When Jesus came looking for us, his wandering sheep, he suffered unjustly. Even though he never said or did anything wrong, he was insulted, threatened and beaten. How did he respond? When he was insulted, he did not insult in return. When he suffered, he made no threats. Instead, he entrusted himself to him who judges justly.(23) What does that mean? It means that he put himself in God’s hands. He did what the Bible suggests. Do not repay anyone evil for evil. Be careful to do what is right in the eyes of everybody. If it is possible, as far as it depends on you, live at peace with everyone. Do not take revenge, my friends, but leave room for God’s wrath, for it is written: “It is mine to avenge; I will repay,” says the Lord. On the contrary: “If your enemy is hungry, feed him; if he is thirsty, give him something to drink. In doing this, you will heap burning coals on his head.” Do not be overcome by evil, but overcome evil with good.  (Rom. 12:17-21 NIBO) In fact, instead of calling down a curse on those who treated him unjustly, he prayed “Father Forgiven Them.”

  But that’s still not the most amazing thing our Good Shepherd endured in order to rescue his wandering sheep. 24He himself carried our sins in his body on the tree. Or as Isaiah says, he was pierced for our transgressions, he was crushed for our iniquities. (Isa. 53:5 NIBO) He actually sacrificed himself for us, for wandering sheep. He willingly gave up his life for us. While we were yet sinners Christ died for us, so that his innocent blood shed on the cross would wash away the record of every curse we have spoken, every lie or deceitful statement we have ever made, every time we purposefully wandered away from God thinking life would be better without him and his fences. By his wounds we are healed. Isn’t that amazing! He did not commit a single sin, yet he offered to take the beating we deserved for all our sins. Whatever wounds we received while we were wandering, the scratches from the thorns of temptation, the scars from the claws of the lion Satan; all our wounds are completely healed by the power of Jesus. In fact, because he rose from the dead with a glorified body, we look forward to the time when we too will be raised with a glorified body that no longer suffers from the effects of sin.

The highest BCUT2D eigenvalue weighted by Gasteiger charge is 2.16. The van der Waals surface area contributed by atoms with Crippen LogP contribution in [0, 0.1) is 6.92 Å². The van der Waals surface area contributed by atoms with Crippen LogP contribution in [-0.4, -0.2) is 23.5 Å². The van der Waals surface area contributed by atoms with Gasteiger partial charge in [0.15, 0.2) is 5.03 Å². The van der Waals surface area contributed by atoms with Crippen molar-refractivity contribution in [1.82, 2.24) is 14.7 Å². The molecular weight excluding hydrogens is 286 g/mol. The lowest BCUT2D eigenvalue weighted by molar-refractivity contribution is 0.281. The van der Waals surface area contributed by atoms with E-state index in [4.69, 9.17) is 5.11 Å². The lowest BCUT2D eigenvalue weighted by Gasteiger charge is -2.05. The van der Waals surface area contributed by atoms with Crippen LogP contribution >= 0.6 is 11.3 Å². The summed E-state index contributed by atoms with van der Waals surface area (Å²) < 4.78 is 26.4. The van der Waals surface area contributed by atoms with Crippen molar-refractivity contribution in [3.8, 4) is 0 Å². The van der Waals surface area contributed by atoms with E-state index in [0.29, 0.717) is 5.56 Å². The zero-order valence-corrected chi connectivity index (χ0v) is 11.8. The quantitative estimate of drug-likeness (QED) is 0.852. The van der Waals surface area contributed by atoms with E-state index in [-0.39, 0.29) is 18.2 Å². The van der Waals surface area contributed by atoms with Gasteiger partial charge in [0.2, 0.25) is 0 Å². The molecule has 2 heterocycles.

Our Good Shepherd came to rescue us. He didn’t give up, even when he was insulted, cursed, beaten and abused. He did everything he had to do in order to rescue sheep that didn’t want to be rescued.

  As the Holy Spirit holds this before our eyes, he changes our hearts. He opens our eyes so that we see how much our Good Shepherd loves us. He brings us to understand that there is no better place to be than with our Good Shepherd who always provides green pastures, and living water, who is always there to defend us from the attacks of the roaring lion. He brings to faith, to trust that our Good Shepherd Jesus is better than any other shepherd. Only he can restore our soul. Only he can heal up the wounds we bring on ourselves by our sins. Only he can lead us on the path of righteousness now, and one day, lead us through the narrow door into the glory of heaven with him. He is the Shepherd and Overseer of our souls!

  Jesus, our Good Shepherd, laid down his life for us. He endured insults and unjust pain and suffering to rescue us. He did these things not just so that we might live with him in the glory of heaven, but also, Peter says, so that we would be dead to sins and alive to righteousness. He did all these things so that, out of gratitude for all he has done for us, we would no longer try to go our own way. He did all these things so that, out of gratitude for all he has done for us, we would no longer live for ourselves but for the one who died for us and rose again.

  Peter says to those slaves who had unbelieving and cruel masters, don’t retaliate. Remember what Jesus suffered for you, and then follow in his steps. He says to us, when we think we are being treated unfairly, or when we are insulted or laughed at, or persecuted because of our faith in Jesus, don’t repay evil with evil. Remember what Jesus suffered for you. Remember that the sufferings of this life are like a pin prick on the timeline of your life that will continue for all eternity in the glory of heaven with Jesus. When temptation comes around looking to get you to wander away from the Good Shepherd, act like an opossum. Be dead to sin. When opportunities present themselves for you to serve God in your neighbor, to help them with some need, to defend them from slander or gossip, remember that in Jesus you are alive to righteousness. Righteousness is fearing, loving and trusting in God above all things, and serving your neighbor in love.

  What a gracious and loving Shepherd we have. He never gives up on us, his sheep who love to wander. As you think about all he has done for you, you can rejoice that he has a place just for you in the green pastures of heaven. In the meantime, be inspired to follow in his steps. Live your life as one who is dead to sins and alive to righteousness.